Hillary Clinton's Letters to Communist Saul Alinsky Matter, and the Media Will Bury Them

Alanna Goodman has published "The Hillary Letters," which details letters between a young Hillary Clinton and an aging Saul Alinsky. Alinsky's communist beliefs plus his community organizing theories have infused and informed the activist left for decades. Barack Obama, the community organizer turned president who clearly believes in "spreading the wealth around," is the first full-blown Alinskyite to reach the presidency.

The Hillary letters to Alinsky matter for a couple of reasons. The Clinton presidency was billed as a "third way" presidency, not a creature of the right or the left, but of pragmatism. They were so-called New Democrats who eschewed the far-left collectivist politics and the right's market-oriented policies, for something said to be more "moderate." President Bill Clinton even famously declared that "the era of big government is over." It seemed at the time that the Reagan argument for smaller government and freer markets had won a permanent victory.

There are no permanent victories in American politics, but a determined politician can bring about systemic changes that have permanent impact. We're still spending billions on LBJ's failed "War on Poverty." Reagan crushed the Soviet Union. Obama had permanent systemic change in mind before his election in 2008, when he dared admit that he would "fundamentally transform the country."

Into what?, the media should have asked. But they didn't, and these incurious, throne-sniffing hacks will not ask it when Hillary sets about to complete the transformation, with less upfront rhetoric.

The letters prove that a young Hillary Clinton was, if not a communist, then so sympathetic to communism that she sought out a communist leader and communicated warmly with him. That's very significant. At the time she wrote her letters to Alinsky, America was engaged in a great ideological struggle against communism. America represented human freedom; communism represented oppression and violence.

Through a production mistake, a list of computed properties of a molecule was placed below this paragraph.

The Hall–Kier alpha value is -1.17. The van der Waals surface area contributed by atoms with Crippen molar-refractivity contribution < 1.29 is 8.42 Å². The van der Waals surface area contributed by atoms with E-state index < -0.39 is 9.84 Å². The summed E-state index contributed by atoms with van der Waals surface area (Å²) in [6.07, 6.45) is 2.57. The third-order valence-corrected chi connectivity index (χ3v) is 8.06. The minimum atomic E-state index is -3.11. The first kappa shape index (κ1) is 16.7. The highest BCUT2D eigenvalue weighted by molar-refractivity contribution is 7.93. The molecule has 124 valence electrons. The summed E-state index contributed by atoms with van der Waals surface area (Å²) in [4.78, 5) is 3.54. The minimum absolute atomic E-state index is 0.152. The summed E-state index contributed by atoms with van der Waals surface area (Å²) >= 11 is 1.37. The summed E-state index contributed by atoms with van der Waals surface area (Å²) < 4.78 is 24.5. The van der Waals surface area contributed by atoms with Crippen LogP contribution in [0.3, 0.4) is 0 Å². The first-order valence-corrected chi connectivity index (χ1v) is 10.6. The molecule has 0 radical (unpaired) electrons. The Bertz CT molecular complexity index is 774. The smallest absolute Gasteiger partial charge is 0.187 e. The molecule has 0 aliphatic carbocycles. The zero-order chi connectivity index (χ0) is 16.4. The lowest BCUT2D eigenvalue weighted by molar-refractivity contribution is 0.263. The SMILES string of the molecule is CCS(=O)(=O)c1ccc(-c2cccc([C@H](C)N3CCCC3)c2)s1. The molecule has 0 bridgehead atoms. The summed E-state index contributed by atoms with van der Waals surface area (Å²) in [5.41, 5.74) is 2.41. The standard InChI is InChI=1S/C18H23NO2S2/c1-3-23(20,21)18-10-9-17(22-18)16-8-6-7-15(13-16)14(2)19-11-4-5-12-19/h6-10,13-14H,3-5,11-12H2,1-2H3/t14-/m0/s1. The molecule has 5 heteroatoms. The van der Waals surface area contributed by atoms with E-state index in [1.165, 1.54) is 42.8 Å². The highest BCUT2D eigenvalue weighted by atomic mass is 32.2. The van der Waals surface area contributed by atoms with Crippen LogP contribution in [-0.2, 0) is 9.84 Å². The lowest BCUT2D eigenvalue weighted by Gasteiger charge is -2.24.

That struggle took the form of the battle of ideas in the Cold War, and an actual shooting war in Vietnam. That struggle divided Europe at the Berlin Wall. It still divides North and South Korea. The communists were threatening to destroy the United States from without and within, by war and by guile. Ideologues like Saul Alinsky were key to that second strategy.

Alinsky was no fool. He had chosen of his own free will to side against freedom and he knew exactly what he was doing. Hillary Clinton, also no fool, chose to become one of Alinsky's acolytes. She was an adult. She knew what she was doing. She has downplayed her association with Alinsky for decades, most of her life now.

Alinsky's radicalism was a unique brand. While many communists joined the party officially and openly, Alinsky determined that openness (honesty) was the wrong way to go. He believed that Americans would always reject communism if it was presented as such. He believed that radicals should hide their true intentions and transform America from capitalism to communism through gradual change. They should avoid membership in the Communist Party while working through more mainstream associations like the Democratic Party. A successful Alinskyite is a communist who is also an accomplished liar.

Hillary Clinton agreed with all of that. She was a radical's radical according to those letters that she wrote to Alinsky, but one who accepted that stealth would achieve more than honesty ever would. She was every bit as far left as Elizabeth Warren or Bernie Sanders or any other socialist Democrat out there. But she presents herself as more of a Third Way moderate.